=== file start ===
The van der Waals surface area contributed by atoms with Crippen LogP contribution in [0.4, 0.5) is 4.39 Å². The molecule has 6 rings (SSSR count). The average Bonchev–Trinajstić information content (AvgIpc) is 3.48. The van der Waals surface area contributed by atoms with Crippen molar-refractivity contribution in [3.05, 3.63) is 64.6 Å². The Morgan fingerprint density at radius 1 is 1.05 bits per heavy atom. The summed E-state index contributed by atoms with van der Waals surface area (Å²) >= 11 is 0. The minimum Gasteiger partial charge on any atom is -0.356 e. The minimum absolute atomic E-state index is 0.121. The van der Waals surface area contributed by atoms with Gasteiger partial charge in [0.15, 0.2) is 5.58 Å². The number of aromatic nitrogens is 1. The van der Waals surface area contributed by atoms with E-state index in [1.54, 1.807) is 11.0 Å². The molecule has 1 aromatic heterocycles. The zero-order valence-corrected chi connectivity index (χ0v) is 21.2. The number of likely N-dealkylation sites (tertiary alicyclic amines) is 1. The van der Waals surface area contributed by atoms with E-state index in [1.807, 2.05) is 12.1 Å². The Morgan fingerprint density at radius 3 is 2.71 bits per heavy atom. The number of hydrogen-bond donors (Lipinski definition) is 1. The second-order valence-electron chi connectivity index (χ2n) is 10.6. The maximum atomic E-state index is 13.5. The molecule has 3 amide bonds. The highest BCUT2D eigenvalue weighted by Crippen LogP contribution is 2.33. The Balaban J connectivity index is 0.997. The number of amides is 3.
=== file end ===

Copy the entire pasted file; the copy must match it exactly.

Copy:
The van der Waals surface area contributed by atoms with Crippen LogP contribution in [0.4, 0.5) is 4.39 Å². The molecule has 6 rings (SSSR count). The average Bonchev–Trinajstić information content (AvgIpc) is 3.48. The van der Waals surface area contributed by atoms with Crippen molar-refractivity contribution in [3.05, 3.63) is 64.6 Å². The Morgan fingerprint density at radius 1 is 1.05 bits per heavy atom. The summed E-state index contributed by atoms with van der Waals surface area (Å²) >= 11 is 0. The minimum Gasteiger partial charge on any atom is -0.356 e. The minimum absolute atomic E-state index is 0.121. The van der Waals surface area contributed by atoms with Gasteiger partial charge in [0.15, 0.2) is 5.58 Å². The number of aromatic nitrogens is 1. The van der Waals surface area contributed by atoms with E-state index in [1.54, 1.807) is 11.0 Å². The molecule has 1 aromatic heterocycles. The zero-order valence-corrected chi connectivity index (χ0v) is 21.2. The number of likely N-dealkylation sites (tertiary alicyclic amines) is 1. The van der Waals surface area contributed by atoms with E-state index in [1.807, 2.05) is 12.1 Å². The Morgan fingerprint density at radius 3 is 2.71 bits per heavy atom. The number of hydrogen-bond donors (Lipinski definition) is 1. The second-order valence-electron chi connectivity index (χ2n) is 10.6. The maximum atomic E-state index is 13.5. The molecule has 3 amide bonds. The highest BCUT2D eigenvalue weighted by Crippen LogP contribution is 2.33. The Balaban J connectivity index is 0.997. The number of amides is 3.